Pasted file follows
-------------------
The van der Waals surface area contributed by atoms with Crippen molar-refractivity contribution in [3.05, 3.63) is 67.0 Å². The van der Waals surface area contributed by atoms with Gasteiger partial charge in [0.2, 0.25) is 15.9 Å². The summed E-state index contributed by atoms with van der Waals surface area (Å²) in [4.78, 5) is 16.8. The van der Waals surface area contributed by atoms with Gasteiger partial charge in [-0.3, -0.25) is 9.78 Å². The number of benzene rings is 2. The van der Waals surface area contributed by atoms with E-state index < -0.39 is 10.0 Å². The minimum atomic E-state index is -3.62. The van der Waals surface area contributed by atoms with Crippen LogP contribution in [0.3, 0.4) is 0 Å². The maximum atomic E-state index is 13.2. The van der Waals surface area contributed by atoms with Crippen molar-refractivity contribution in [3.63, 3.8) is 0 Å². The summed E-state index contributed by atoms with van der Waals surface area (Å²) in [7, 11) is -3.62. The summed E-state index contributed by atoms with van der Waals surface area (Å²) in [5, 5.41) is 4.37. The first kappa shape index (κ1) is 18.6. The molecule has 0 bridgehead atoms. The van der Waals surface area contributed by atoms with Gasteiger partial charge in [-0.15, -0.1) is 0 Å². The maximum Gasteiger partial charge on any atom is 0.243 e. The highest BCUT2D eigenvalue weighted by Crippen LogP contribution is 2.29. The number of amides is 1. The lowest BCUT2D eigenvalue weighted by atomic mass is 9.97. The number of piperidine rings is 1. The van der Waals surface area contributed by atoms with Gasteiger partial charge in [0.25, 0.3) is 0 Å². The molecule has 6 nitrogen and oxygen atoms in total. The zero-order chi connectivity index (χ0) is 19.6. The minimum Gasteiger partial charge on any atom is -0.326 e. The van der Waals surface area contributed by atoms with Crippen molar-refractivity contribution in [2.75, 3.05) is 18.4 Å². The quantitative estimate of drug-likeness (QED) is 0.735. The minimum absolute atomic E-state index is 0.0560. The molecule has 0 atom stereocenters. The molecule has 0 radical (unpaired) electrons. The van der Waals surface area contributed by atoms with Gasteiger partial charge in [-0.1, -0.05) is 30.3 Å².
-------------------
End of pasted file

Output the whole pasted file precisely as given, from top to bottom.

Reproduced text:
The van der Waals surface area contributed by atoms with Crippen molar-refractivity contribution in [3.05, 3.63) is 67.0 Å². The van der Waals surface area contributed by atoms with Gasteiger partial charge in [0.2, 0.25) is 15.9 Å². The summed E-state index contributed by atoms with van der Waals surface area (Å²) in [4.78, 5) is 16.8. The van der Waals surface area contributed by atoms with Gasteiger partial charge in [-0.3, -0.25) is 9.78 Å². The number of benzene rings is 2. The van der Waals surface area contributed by atoms with E-state index < -0.39 is 10.0 Å². The minimum atomic E-state index is -3.62. The van der Waals surface area contributed by atoms with Crippen LogP contribution in [0.3, 0.4) is 0 Å². The maximum atomic E-state index is 13.2. The van der Waals surface area contributed by atoms with Crippen molar-refractivity contribution in [3.63, 3.8) is 0 Å². The summed E-state index contributed by atoms with van der Waals surface area (Å²) in [7, 11) is -3.62. The summed E-state index contributed by atoms with van der Waals surface area (Å²) in [5, 5.41) is 4.37. The first kappa shape index (κ1) is 18.6. The molecule has 0 bridgehead atoms. The van der Waals surface area contributed by atoms with Gasteiger partial charge in [-0.15, -0.1) is 0 Å². The maximum Gasteiger partial charge on any atom is 0.243 e. The highest BCUT2D eigenvalue weighted by Crippen LogP contribution is 2.29. The number of amides is 1. The lowest BCUT2D eigenvalue weighted by atomic mass is 9.97. The number of piperidine rings is 1. The van der Waals surface area contributed by atoms with Gasteiger partial charge in [0.25, 0.3) is 0 Å². The molecule has 6 nitrogen and oxygen atoms in total. The zero-order chi connectivity index (χ0) is 19.6. The minimum Gasteiger partial charge on any atom is -0.326 e. The van der Waals surface area contributed by atoms with Crippen molar-refractivity contribution in [2.75, 3.05) is 18.4 Å². The quantitative estimate of drug-likeness (QED) is 0.735. The minimum absolute atomic E-state index is 0.0560. The molecule has 0 atom stereocenters. The molecule has 0 radical (unpaired) electrons. The van der Waals surface area contributed by atoms with Gasteiger partial charge in [-0.1, -0.05) is 30.3 Å².